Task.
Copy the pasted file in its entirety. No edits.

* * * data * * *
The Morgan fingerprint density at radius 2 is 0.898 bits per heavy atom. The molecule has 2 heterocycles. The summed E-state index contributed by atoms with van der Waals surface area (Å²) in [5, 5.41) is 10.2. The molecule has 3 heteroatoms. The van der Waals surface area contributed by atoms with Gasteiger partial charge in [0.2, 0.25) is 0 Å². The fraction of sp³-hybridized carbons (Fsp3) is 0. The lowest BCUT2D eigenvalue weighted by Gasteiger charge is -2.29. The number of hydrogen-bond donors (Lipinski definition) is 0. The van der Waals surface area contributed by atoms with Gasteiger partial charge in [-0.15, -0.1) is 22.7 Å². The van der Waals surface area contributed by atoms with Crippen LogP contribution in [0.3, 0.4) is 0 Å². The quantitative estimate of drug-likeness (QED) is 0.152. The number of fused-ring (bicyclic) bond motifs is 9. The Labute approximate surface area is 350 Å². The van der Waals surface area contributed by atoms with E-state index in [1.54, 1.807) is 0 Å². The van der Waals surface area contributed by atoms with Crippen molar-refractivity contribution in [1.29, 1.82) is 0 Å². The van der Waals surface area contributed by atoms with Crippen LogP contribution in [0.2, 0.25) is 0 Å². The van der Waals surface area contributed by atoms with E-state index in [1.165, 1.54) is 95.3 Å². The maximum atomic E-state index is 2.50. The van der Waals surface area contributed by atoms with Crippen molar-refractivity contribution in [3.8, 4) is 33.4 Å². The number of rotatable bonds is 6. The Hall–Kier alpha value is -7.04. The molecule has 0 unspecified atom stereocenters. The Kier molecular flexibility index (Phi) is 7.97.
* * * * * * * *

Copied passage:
The Morgan fingerprint density at radius 2 is 0.898 bits per heavy atom. The molecule has 2 heterocycles. The summed E-state index contributed by atoms with van der Waals surface area (Å²) in [5, 5.41) is 10.2. The molecule has 3 heteroatoms. The van der Waals surface area contributed by atoms with Gasteiger partial charge in [0.2, 0.25) is 0 Å². The fraction of sp³-hybridized carbons (Fsp3) is 0. The lowest BCUT2D eigenvalue weighted by Gasteiger charge is -2.29. The number of hydrogen-bond donors (Lipinski definition) is 0. The van der Waals surface area contributed by atoms with Gasteiger partial charge in [-0.15, -0.1) is 22.7 Å². The van der Waals surface area contributed by atoms with Crippen LogP contribution in [0.3, 0.4) is 0 Å². The quantitative estimate of drug-likeness (QED) is 0.152. The number of fused-ring (bicyclic) bond motifs is 9. The Labute approximate surface area is 350 Å². The van der Waals surface area contributed by atoms with E-state index in [1.54, 1.807) is 0 Å². The van der Waals surface area contributed by atoms with Crippen molar-refractivity contribution in [1.29, 1.82) is 0 Å². The van der Waals surface area contributed by atoms with Crippen LogP contribution in [0.2, 0.25) is 0 Å². The van der Waals surface area contributed by atoms with E-state index in [1.165, 1.54) is 95.3 Å². The maximum atomic E-state index is 2.50. The van der Waals surface area contributed by atoms with Crippen molar-refractivity contribution in [3.8, 4) is 33.4 Å². The number of rotatable bonds is 6. The Hall–Kier alpha value is -7.04. The molecule has 0 unspecified atom stereocenters. The Kier molecular flexibility index (Phi) is 7.97.